extends 'Foo', 'Bar', 'Baz';

Now, back to our Point3D class. The next thing we do is to create a new attribute for Point3D called z.

  has 'z' => (isa => 'Int');

As with Point's x and y attributes, this attribute has a type constraint of Int, but it differs in that it does not ask for any autogenerated accessors. The result being (aside from broken object encapsulation) that z is a private attribute.

Next comes another Moose feature which we call method "modifiers" (or method "advice" for the AOP inclined). The modifier used here is the after modifier, and looks like this:

  after 'clear' => sub {
      my $self = shift;
      $self->{z} = 0;
  };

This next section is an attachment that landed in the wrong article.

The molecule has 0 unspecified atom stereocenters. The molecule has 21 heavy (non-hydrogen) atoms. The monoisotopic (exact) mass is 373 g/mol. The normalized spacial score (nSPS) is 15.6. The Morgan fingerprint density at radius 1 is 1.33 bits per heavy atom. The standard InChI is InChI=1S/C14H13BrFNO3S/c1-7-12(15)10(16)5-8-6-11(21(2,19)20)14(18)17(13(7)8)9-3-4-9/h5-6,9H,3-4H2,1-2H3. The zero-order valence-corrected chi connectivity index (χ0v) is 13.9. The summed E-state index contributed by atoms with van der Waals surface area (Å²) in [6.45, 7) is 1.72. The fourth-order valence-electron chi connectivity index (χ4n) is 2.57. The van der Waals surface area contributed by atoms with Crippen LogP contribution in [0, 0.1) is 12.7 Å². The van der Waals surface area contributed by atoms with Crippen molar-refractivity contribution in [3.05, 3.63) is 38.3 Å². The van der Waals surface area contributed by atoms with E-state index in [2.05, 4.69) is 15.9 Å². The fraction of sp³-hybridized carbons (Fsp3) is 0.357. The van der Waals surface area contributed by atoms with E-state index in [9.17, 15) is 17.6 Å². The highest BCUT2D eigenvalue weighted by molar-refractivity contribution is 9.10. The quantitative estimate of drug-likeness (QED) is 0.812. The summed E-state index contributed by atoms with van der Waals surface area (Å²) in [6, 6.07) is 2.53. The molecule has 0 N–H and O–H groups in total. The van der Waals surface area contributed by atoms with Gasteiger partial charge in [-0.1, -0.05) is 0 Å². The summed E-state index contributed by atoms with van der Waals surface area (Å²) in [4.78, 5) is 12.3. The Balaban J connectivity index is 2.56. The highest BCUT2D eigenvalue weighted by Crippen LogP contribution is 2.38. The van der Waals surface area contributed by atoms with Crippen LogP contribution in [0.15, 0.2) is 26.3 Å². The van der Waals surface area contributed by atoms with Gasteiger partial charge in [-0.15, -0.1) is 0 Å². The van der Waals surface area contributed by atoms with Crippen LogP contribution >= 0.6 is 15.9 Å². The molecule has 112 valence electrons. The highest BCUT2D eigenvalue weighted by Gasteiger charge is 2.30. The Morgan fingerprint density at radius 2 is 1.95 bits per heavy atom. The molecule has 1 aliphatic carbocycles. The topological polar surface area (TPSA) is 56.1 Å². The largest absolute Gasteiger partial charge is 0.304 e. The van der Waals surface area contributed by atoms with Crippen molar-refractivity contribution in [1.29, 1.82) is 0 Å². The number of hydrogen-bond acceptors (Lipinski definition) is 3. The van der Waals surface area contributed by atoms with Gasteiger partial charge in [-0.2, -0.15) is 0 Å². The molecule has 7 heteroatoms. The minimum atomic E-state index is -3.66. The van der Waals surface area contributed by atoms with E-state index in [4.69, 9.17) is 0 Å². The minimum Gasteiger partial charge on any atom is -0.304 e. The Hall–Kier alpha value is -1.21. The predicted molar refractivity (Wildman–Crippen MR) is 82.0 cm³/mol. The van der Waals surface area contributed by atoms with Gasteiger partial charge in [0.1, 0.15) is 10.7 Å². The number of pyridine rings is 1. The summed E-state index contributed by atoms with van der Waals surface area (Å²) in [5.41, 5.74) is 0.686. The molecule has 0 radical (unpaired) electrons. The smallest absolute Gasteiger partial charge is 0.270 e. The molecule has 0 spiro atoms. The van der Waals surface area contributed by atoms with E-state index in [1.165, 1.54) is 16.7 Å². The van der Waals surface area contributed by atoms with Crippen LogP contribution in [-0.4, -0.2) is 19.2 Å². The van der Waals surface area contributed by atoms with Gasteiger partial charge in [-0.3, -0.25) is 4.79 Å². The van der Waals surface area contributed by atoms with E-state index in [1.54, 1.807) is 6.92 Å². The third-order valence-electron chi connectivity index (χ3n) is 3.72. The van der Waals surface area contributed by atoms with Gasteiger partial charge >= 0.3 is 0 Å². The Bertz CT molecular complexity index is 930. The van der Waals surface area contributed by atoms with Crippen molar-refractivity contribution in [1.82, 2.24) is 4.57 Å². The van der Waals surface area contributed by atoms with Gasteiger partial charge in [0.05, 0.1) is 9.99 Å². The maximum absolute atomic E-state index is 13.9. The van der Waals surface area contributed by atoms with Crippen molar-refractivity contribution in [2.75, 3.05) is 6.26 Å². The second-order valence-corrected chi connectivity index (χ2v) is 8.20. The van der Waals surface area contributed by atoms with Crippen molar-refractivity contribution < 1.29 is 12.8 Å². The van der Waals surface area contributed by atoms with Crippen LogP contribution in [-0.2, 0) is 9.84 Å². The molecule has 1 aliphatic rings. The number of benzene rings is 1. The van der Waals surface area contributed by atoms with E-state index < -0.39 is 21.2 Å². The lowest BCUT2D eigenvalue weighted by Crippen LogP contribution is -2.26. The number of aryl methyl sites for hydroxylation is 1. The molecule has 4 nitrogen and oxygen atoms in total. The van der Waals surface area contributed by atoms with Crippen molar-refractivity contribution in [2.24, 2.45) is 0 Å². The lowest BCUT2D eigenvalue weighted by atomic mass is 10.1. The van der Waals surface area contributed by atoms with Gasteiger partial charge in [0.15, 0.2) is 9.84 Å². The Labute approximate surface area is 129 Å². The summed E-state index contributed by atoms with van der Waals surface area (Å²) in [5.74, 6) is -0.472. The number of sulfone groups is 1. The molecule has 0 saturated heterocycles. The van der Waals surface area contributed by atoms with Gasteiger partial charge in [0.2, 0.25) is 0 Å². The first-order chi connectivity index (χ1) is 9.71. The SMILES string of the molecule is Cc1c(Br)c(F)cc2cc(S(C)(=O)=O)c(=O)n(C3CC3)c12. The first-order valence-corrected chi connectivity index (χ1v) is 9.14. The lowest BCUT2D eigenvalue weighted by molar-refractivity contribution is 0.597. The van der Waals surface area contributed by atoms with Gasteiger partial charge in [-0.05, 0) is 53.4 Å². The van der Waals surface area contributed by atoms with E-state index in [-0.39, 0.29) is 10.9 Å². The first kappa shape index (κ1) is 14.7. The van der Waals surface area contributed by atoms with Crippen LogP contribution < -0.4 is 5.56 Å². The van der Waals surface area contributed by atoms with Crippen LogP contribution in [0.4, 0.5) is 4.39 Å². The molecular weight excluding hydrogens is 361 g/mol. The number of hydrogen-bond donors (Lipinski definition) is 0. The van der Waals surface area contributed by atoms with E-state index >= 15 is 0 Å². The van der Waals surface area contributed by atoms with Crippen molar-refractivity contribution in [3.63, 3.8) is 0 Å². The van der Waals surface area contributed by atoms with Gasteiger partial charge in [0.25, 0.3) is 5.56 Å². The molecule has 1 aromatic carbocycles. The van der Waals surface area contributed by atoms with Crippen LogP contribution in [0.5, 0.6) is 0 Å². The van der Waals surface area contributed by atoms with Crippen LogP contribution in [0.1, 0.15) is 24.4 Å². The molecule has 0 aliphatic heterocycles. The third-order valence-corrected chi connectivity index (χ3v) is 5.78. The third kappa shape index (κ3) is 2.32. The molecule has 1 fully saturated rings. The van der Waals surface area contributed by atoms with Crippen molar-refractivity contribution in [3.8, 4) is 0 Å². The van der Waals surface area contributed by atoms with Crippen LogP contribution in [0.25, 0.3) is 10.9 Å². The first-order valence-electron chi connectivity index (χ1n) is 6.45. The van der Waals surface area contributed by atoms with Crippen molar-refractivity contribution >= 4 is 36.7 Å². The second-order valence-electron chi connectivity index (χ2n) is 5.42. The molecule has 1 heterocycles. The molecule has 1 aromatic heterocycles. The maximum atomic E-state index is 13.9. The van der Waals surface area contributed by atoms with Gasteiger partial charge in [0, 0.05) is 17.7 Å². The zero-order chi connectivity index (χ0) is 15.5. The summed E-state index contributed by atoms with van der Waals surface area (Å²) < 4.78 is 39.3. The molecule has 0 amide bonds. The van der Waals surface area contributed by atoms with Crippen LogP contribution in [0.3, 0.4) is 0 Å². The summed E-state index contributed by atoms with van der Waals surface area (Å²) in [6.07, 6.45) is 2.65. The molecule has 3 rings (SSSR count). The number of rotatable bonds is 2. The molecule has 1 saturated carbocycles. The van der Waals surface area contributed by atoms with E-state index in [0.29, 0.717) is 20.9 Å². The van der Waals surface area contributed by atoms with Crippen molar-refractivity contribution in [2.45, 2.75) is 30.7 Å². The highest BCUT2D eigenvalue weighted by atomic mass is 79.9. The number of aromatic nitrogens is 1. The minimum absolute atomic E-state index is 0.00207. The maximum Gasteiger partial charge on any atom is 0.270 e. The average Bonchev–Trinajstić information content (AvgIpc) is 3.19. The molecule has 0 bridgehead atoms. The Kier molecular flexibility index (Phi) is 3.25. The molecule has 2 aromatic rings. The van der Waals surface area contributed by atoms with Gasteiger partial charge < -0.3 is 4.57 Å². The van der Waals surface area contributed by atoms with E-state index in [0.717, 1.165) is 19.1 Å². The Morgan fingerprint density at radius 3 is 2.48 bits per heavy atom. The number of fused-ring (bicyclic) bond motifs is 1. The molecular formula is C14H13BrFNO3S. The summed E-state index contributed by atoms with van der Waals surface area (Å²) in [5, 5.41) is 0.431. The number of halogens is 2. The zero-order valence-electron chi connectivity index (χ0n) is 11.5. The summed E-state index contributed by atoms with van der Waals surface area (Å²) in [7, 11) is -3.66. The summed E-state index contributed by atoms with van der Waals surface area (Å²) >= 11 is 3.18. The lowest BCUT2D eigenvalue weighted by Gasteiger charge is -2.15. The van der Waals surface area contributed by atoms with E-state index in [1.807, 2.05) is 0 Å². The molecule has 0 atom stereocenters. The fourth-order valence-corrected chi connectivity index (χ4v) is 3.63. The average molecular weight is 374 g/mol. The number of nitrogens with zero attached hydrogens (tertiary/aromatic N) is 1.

This modifier tells Moose to install a clear method for Point3D that will first run the clear method for the superclass (in this case Point::clear), and then run this method after it (passing in the same arguments as the original method).

Now, of course using the after modifier is not the only way to accomplish this. I mean, after all, this is Perl right? You would get the same results with this code:

  sub clear {
      my $self = shift;
      $self->SUPER::clear();
      $self->{z} = 0;
  }

You could also use another Moose method modifier, override here, and get the same results again. Here is how that would look:

  override 'clear' => sub {
      my $self = shift;
      super();
      $self->{z} = 0;
  };

The override modifier allows you to use the super keyword within it to dispatch to the superclass's method in a very Ruby-ish style.

Now, of course, what use is a class if you can't instantiate objects with it? Since Point inherits from Moose::Object, it will also inherit the default Moose::Object constructor: new. Here are two examples of how that is used:

  my $point = Point->new(x => 1, y => 2);   
  my $point3d = Point3D->new(x => 1, y => 2, z => 3);